" Soon to fill our lungs, the hot winds of death / The gods are laughing, so take your last breath "

-- James Hetfield, Fight Fire With Fire

By the summer of 1984, Metallica had it made. With a critically-acclaimed debut album, a gold disc under their belt, a huge cult status in the San Francisco Bay Area, and influencing an entire musical movement (The Bay Area Crunch), things couldn't really be better for a band who were, more or less, the most exciting garage metal group on the planet. As critically-acclaimed as their debut album Kill 'Em All was, it wasn't really as original, ground-breaking and consistenly good as the critics made it out to be. So, what do you get when you cross four talented metalheads, inflated egos, alcohol, acid, pot, and an increased studio budget?

A Heavy Metal Revolution, my friend.

Ride The Lightning (could that title be any more Metallica?) was released in August of 1984, at the peak of the newly dubbed Thrash Metal movement. Thrash Metal had a bit of a bad reputation for being unnecessarilly fast and loud with none of the substance, and the people who played them were seen as alcoholic high school drop outs with nothing better to do. While this may have been true sometimes, Ride The Lighting changed all of this. Metallica had managed, with one fell swoop, to lift themselves up and over every other Thrash Metal band that existed at the time. Suddenly, Metallica were wiser, more mature, and a lot more concerned about making good, from-the-heart music than being loud and fast. Not bad for a thrash metal band.

And what better way to start a Metallica album than an acoustic solo. Always ones to go against the norm, the moving ballad quickly changes into Fight Fire With Fire, Metallica's heaviest and fastest song of their career, only just matching it with ...and Justice For All's Dyer's Eve. With James Hetfield screaming in your ear, this song is not only about the horrors of nuclear war, but sounds like one as well. Their finest hour.

Taking no prisoners, The title-track Ride The Lightning doesn't take long to fill the previous track's shoes, giving no time for a breather. One of the album's slower moments, the band still refuse to let you go of their grip, as Hetfield muses about the ethics of Death Row. As it speeds up near the middle, lead-guitarist Kirk Hammett shows up with one of the best solos in metal, just before the band crushes you into oblivion with one of the crunchiest, most god-damned evil riffs ever conceived. The next track, For Whom The Bell Tolls, is based on the Spanish Civil war novel of the same name, written by Ernest Hemingway. Cliff Burton introduces us at the beginning, blearing out his expert skills on the bass guitar, effects pedal and everything. If Anesthesia (Pulling Teeth) didn't convince you of this guy's skill, just one listen to that bass line at the beginning will surely convert you. Crawling at a snail's pace, this song proved that Metallica could be slow and heavy at the same time.

The fourth track, Fade To Black, is considered as the first power ballad of the Thrash Metal genre. Crushing yet soaring, pumelling yet surprisingly moving, this became an instant classic in the months to come. Based on the thoughts of a manic-depressive on the verge of suicide, Metallica were suddenly imbued with a huge amount of respect from not only their peers, but from the rest of the rock world as well. This song also managed to gain quite a bad reputation, as people have been found listening to this song while commiting suicide, or having the lyrics in their suicide note. Nevertheless, these are the true colours of Ride The Lightning -- heavy, moving, and brilliant.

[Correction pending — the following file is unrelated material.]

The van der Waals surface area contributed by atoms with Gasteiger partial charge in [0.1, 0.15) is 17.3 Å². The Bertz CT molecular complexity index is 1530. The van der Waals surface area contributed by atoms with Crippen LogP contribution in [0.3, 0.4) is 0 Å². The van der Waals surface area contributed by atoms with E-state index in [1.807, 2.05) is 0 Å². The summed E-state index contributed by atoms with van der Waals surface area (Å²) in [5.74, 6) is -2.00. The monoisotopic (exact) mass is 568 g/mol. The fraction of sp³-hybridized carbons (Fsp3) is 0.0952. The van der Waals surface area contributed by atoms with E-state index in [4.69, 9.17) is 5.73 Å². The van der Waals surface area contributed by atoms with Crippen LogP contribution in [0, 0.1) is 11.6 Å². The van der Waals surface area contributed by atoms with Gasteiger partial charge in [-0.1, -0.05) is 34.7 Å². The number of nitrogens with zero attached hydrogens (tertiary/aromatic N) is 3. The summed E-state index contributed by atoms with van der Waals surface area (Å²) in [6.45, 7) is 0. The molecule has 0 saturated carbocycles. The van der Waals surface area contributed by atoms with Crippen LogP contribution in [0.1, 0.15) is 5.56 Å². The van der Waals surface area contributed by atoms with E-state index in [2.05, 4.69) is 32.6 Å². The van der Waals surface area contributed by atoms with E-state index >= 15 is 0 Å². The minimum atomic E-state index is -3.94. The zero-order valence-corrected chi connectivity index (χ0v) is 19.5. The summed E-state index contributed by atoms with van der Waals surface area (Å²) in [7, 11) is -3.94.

Trapped Under Ice soon gets things moving again, the second fastest track on the album. It isn't so much the drumming that makes it fast, as it is Kirk Hammett's constant will to do a blistering solo in between every verse. And yet, it works. Really well. It also happens to be the shortest track on the album, so it's all over quite quickly. Escape picks up the reign from here, another slow-paced slugger of a riff driving the song home. The haunting use of a warning siren at the end, coupled with Hetfield's repeated lyrics " Life is for my own, to live my own way", is unforgettable. Creeping Death keeps the pace going, Hetfield screaming about the plagues of Egypt in such a frenzied state, you'd think he'd jump out of the speaker and bite your head off without a thought. One of the more memorable moments of the album occur on this song: the pace slowes to almost a halt in the middle, and the words "Die! Die! Die!" are repeated over and over (no wonder this became such a huge hit in the live circuit).

However good the other tracks are, the band saved the best for last. The Call Of Ktulu is the real surprise on this album. Clocking in at just under 9 minutes long, this was Metallica's first instrumental, and happens to be one of their best songs. Based on the short story "The Call of Cthulu" (sic) by horror writer HP Lovecraft, this was the defining moment in Metallica's early history. This was as progessive as metal got in the early 1980s, and was enhanced further by the live offering on Metallica's collaboration with the San Francisco Symphony Orchestra (S & M), earning them their sixth grammy in 2001.

And then it's all over. Almost 50 minutes of pure, unadultered metal, crammed into 8 seperate tracks. Soon afterwards, Metallica acheieved their first platinum disc by the end of 1985, with over half a million copies sold by the end of 1984 alone. The album received almost unanimous good reviews from the rock scene, and was deemed an instant classic. And they did it again, and again, and again, and again...


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